SD cards and pullups

ThricThric Posts: 109
edited August 2012 in Propeller 1 Vote Up0Vote Down
So i've been looking into SD cards and I've seen most objects say that pullups are needed on 6 of the pins. However, I've read on the forums that these pullups aren't really needed and the objects work any ways. I was wondering which idea is true, and if pullups are not required what do I do to the non connected pins (the 4 not connected to the propeller)? Can they be allowed to float?

I'm asking this because I've tried two different setups and it seems like the pullups are required, yet some say the are not and I'm not sure why.
Thanks

Comments

  • 25 Comments sorted by Date Added Votes
  • JonnyMacJonnyMac Posts: 5,853
    edited January 2012 Vote Up0Vote Down
    Resistors are cheap, so add them. I don't know if the DO pin from the SD card is driven or open-collector/open-drain; if the latter, you need the pull-up; if the former, the pull-up will not hurt.
    Jon McPhalen
    Hollywood, CA
    It's Jon or JonnyMac -- please do not call me Jonny.
  • MagIO2MagIO2 Posts: 2,181
    edited January 2012 Vote Up0Vote Down
    SD cards can be used in a bus setup, which means that several Cards can use the same DO/DI/CLK lines. In those setups you want to avoid that the devices can damage each other. That's why something like the open collector (oc) output has been invented. A normal output really drives a low as well as a high signal. Drive means that it really connects power supply/ground to the signal line via transistor/FET. This means in case of an error you can have the line driven low by one device and driven high by another device which is called a shortcut.

    With oc pins you don't have this problem. These are only driven low by the devices and defaulted to high by the pull-up.

    For the propeller you could do some changes to make the SD driver work without pullups for DI/CLK by setting the pins high instead of switching to input-mode. But are you really in the need of saving this huge amount of money? ;o)
  • ThricThric Posts: 109
    edited January 2012 Vote Up0Vote Down
    Well it seems that I'm making some progress on why it doesn't work, It turns out I had a bad solder joint which is why my program kept returning -1 when ever I tried to start up the SD card. Now however it is returning -100 >.< . Could anyone shine some light why I'm returned this value?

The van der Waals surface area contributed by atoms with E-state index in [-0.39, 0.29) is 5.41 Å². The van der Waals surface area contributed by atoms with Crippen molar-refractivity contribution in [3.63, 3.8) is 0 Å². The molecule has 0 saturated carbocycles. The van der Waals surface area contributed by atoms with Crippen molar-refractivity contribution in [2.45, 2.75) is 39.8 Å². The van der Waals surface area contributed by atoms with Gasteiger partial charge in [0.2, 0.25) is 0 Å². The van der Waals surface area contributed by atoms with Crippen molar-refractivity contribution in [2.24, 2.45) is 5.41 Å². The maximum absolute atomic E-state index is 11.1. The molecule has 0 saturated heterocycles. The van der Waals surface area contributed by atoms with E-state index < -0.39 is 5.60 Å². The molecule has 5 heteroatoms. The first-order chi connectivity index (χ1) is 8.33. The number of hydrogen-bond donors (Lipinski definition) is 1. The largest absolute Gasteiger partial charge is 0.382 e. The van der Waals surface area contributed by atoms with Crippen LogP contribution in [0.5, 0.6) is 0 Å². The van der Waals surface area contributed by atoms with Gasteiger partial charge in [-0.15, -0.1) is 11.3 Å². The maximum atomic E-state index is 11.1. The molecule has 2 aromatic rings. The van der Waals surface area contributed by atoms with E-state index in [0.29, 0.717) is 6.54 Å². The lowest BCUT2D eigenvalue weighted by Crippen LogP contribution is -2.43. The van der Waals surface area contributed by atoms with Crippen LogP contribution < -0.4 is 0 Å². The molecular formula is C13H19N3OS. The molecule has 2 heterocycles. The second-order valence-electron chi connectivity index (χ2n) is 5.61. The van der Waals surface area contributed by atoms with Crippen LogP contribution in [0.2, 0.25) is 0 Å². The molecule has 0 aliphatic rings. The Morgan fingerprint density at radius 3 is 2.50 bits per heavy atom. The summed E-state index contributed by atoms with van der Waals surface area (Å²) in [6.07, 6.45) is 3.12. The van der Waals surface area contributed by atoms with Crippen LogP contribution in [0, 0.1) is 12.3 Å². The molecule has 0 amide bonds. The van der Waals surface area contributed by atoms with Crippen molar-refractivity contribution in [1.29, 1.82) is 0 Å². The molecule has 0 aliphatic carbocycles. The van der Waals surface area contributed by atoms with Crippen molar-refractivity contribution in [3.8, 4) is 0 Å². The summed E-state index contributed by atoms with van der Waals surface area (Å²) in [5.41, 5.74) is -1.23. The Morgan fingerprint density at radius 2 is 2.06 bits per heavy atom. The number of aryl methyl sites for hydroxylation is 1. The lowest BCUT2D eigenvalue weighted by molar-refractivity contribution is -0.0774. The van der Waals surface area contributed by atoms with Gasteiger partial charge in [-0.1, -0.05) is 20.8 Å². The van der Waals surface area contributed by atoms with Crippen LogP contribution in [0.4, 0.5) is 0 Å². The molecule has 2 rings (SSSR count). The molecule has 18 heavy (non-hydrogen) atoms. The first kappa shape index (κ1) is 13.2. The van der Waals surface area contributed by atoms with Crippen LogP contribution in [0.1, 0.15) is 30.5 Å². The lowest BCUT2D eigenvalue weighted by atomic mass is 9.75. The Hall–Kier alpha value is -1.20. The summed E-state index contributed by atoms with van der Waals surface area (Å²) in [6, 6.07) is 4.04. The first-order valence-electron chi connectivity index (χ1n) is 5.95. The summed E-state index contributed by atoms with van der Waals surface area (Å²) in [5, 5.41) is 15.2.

I'm using FSRW 2.6 and when I try to run mount.explicit_mount(...) it returns -100 when a SD card is present and -1 when it isn't.

    I'm trying to avoid adding resistors because of space for now, just making sure I test everything before committing to adding the pullups.

    Thanks
  • ThricThric Posts: 109
    edited January 2012 Vote Up0Vote Down
    It works!! :D

    Seems like the pullups aren't required :) and i just had to run through the solder joints again! Those micro SD card socket joints are hard to reach :P.
    Thanks for all the help and suggestions!
  • Tracy AllenTracy Allen Posts: 6,103
    edited January 2012 Vote Up0Vote Down
    One reason for pullups is to assure that pins on the propeller will not float when a card is not present. From the perspective of the SD card, the specifications I have seen do recommend pullups on the pins that are not used in SPI mode, and it is good practice to include them on all the signal pins. In operation, the pins default to a high state when the card is not active, so pullups allow the lowest quiescent current.
  • Cluso99Cluso99 Posts: 12,961
    edited January 2012 Vote Up0Vote Down
    There are a few reasons...
    1. Pullups reduce power usage when the pins float. But not much.
    2. A pullup should be on the /CS pin to ensure the SD card remains inactive (and this will reduce power consumption on other pins too)
    3. Since the prop will drive DI, CLK and effectively /CS, they do not really require pullups (see 2. above because before the [prop runs its code /CS will be tristate so the pullup should be there, but does work without if you keep the pin driven)